Symptoms can present differently in varying populations, so if it is a thought in your mind then seeking immediate medical care is your safest bet.

What is frostbite?

Frostbite occurs when body tissues are harmed from such freezing and if severe enough amputation can result. The goal is to avoid ever progressing to this stage as that will best ensure retention of a whole and healthy body.

What do you do if someone has hypothermia?

Call 911 to seek emergency medical services. Act early! The Mayo Clinic provides excellent instructions here on first aid care while waiting for help to arrive including why being gentle is so important in hypothermia. Also, the Centers for Disease Control and Prevention (CDC) provide many fact sheets on winter preparation and prevention here.

How can you prevent harm?

Be proactive in the winter, especially when alerted of impending storms. Think about who you know who might require some assistance and monitoring to prepare and plan for if problems arise —the elderly, very young and those with disabilities and chronic medical conditions should immediately come to mind. Check to see that acceptable heating and cooling is in effect in yours and their homes. Be sure to wear appropriate clothing to keep you warm. Attempt to avoid getting stuck in situations that would expose you to large bodies of cold water or freezing conditions. Keeping wet clothes on and remaining in the cold will enhance your chances of hypothermia. Remove wet items when possible and get to a warmer location.

The National Safety Council (NSC) whose mission is to eliminate preventable deaths at work, in homes, communities and on the road underscores the importance of safe driving, avoiding straining while shoveling, being aggressive with treatment of frostbite or signs of hypothermia, and carbon monoxide poisoning prevention.

  • Driving tips

Be prepared to alter how you drive as the conditions can vary from sleet to snow to ice.  Walking can be a challenge as injuries from falls with or without vehicles are quite common. Understand your vehicle's safety features and keep maintenance current – storing first aid kits is always advisable. Be sure to avoid running your car in a confined space like a garage given the risk of carbon monoxide poisoning. Efforts to wait out a storm are often the most sensible as getting stranded in unfamiliar terrain in the dark heightens your risk. For a more exhaustive guide, click here.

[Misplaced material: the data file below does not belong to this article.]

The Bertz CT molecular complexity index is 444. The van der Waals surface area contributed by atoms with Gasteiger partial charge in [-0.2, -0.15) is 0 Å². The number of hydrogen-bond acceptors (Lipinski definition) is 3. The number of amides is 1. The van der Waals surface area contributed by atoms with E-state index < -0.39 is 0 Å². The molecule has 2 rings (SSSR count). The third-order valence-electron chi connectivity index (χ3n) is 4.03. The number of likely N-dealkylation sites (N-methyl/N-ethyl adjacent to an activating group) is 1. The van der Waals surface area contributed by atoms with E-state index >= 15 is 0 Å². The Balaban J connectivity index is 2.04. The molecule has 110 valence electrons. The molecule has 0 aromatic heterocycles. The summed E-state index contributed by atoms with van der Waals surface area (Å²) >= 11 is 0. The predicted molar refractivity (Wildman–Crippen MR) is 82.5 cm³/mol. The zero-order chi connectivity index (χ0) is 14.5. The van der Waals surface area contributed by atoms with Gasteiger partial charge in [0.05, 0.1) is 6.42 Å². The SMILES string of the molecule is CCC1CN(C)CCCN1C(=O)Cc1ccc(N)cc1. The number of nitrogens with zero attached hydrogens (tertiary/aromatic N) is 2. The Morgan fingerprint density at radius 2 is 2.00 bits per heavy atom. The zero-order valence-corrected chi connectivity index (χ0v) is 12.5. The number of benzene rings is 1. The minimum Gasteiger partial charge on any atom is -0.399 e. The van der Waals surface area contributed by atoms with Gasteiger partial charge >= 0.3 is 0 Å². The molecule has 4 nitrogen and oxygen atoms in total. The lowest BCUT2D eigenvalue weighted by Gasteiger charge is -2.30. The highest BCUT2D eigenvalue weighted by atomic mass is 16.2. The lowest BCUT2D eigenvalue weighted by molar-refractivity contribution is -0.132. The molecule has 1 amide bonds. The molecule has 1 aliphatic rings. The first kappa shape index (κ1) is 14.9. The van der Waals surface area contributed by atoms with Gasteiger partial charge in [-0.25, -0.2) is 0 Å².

• Snow blowing and shoveling precautions

No matter the severity of the weather, people have perished or been injured by shoveling. Overexertion for those routinely sedentary poses a great risk of cardiac distress. The cold along with the cardiovascular system's response to it can strain the heart, even in the healthiest of adults. If you have any signs of chest pain or dizziness, stop the activity and seek immediate medical care. Properly maintain and employ safety measures with your snow blower to avoid blade lacerations or harm from handling fuel, for example.

  • Prevent freezing

Use precautions to avoid frostbite and hypothermia - which arise in excessively low temperatures. Wind and wetness exacerbate these difficulties. Make sure to wear correct clothing that covers the tips of fingers, toes, ears and your nose. Know the weather and abbreviate your time outdoors in severe cold. Frostbite does not spare covered skin while early evolution can be well-managed, late discovery can cause irreversible harm. Hypothermia can advance readily with death a possibility. Understand the signs and symptoms, how to prevent them and have a plan to seek emergent medical care if on a mountaintop or other sporty endeavor, for instance.  

  • Sports safety

Skiing or snowmobiling won't be happy excursions if recklessness -- in thought and action -- prevails. Lack of control at high speed precipitates unwanted impacts and subsequent injury. Understand how to ski safely while being aware of storms and routes. Though helmets have reduced head injuries, fatalities are still a risk on the mountain.

Take Home Message

Being sensible and fully informed will allow for the most enjoyable winter.